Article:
Expectations are deadly, and hype is killer. You can try to tone it down and forget what you know, but no matter your level of denial, if you’ve seen the Swedish version of The Girl With the Dragon Tattoo, you’re bound to compare it to David Fincher’s new undertaking.
Many didn’t see the Noomi Rapace-starring original but many have read Stieg Larsson’s impossibly popular novel on which it is based. Me? I saw the original film last year, then read the book. Then I saw the other two films and left their respective novels unread. So basically, my knowledge of The Girl With the Dragon Tattoo is a scattered mindfuck that I can’t exactly articulate into coherent sentences. Lucky for me (and for you) Fincher’s new flick lays it all out in a way that is sleek, daring and ungodly refreshing.
Necessary plot explanation: the film tells the story of shamed journalist Mikael Blomkvist, who after being convicted for libeling a crooked businessman, is hired by the head of the incredibly wealthy Vanger family to find out who killed a young Vanger girl 40 years ago. During this, the film cross-cuts Blomkvist’s story with Lisbeth Salander’s, a goth punk badass hacker with a photographic memory and zero tolerance for bullshit. Soon enough, through a set of unusual circumstances, Blomkvist and Salander are working together on the Vanger case, and we’re off and running.
The plot, while easy enough to crudely summarize in a paragraph, is maddeningly intricate. There are dozens of Vanger family members to keep track of, and limitless names to recall, not too mention the Blomkvist/Salander storylines to pull apart. So instead of picking and prodding, let’s get to the good stuff, shall we?
David Fincher, once again, has pulled off a bit of a miracle. He’s made the serial killer film interesting again (twice), made computer coding and depositions enthralling, and now he takes a beloved piece of modern literature and puts his own unique stamp of brilliance on it. The result is a film that is perfectly in tune in look, feel, sound, design; you name it. Much like his seamless Social Network (aka, the movie that should’ve won him a Best Director Oscar), The Girl With the Dragon Tattoo is appropriately dark yet undeniably alive.
You can credit much of this to Daniel Craig, who, as Blomkvist, is as good as he’s ever been – like James Bond, minus the attitude, and real. But honestly, Larsson’s material is for (and propelled by) Lisbeth, and goddamn if Rooney Mara doesn’t deliver. What Mara does here is, in a word, revelatory. Aside from her three brief, vivid scenes in The Social Network, Mara’s filmography has been limited to girl-next-door sidekicks, which she should now feel free to give a middle finger to, as her career is about to drastically change.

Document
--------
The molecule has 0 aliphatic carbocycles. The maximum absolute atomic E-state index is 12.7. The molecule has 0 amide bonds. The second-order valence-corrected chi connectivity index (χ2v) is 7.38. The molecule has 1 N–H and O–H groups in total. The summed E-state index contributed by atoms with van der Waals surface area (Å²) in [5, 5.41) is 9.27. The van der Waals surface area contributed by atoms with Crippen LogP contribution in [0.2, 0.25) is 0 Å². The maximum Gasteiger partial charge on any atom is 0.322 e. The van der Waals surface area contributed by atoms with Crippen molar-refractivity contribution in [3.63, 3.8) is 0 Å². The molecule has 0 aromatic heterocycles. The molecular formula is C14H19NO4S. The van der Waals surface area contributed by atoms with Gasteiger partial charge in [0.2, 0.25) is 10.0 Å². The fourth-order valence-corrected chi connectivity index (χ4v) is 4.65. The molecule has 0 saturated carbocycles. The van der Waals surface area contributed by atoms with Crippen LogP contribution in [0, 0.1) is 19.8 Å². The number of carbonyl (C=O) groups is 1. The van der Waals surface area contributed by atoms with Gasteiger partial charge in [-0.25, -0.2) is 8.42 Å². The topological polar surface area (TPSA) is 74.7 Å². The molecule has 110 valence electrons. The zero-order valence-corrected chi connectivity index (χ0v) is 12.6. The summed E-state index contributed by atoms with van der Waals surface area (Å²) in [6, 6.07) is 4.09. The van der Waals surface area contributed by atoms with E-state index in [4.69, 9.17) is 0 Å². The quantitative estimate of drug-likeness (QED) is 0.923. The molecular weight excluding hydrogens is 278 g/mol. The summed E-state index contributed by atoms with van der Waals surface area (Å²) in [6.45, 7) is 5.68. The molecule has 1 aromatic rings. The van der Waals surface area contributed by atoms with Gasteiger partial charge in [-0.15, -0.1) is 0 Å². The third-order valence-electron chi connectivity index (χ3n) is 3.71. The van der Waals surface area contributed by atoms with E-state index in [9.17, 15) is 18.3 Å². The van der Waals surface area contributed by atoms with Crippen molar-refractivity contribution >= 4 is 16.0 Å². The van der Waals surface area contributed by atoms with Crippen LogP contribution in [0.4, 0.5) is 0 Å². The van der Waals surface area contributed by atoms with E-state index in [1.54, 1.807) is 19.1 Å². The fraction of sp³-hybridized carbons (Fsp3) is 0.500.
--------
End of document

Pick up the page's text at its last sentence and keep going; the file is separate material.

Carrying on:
Last year, I boldly said that Noomi Rapace’s portrayal of Lisbeth Salander was the best female acting performance of the year. (To be fair, Rapace was afforded to flesh Lisbeth out over three films, but looking only at the first film, I stand by my statement.) Needless to say, I didn’t think Mara could pull it off. And, in a way, she doesn’t. Mara isn’t impersonating Rapace’s performance, she’s putting her own spin on it. There are a lot of similarities between the two but, like the movies themselves, there are radical differences that make them stand apart.
One in particular that I found most welcoming in Fincher’s version was the subtle, gentle kinship that forms between Craig’s Blomkvist and Mara’s Salander. This would fail miserably if the actors’ chemistry wasn’t as flawless as it is, so to say their work together merely succeeds is one of the grandest understatements in movies released this year.
If you’re completely new to The Girl With the Dragon Tattoo (and oh how lucky you are), then know that this is a rough film based on rough material. The film's tagline, “The Feel Bad Movie of Christmas,” is accurate. We’re dealing with some seedy, deranged people who live disturbed lives. Many may not like the film’s ending (I’m not sure how I feel about it either), but if Fincher gets what he wants and is able to create two sequels, then we’re looking at one hell of an intensely sinister franchise, anchored by a ferocious leading lady, who may, by the end of this, prove to be as good as they get. A-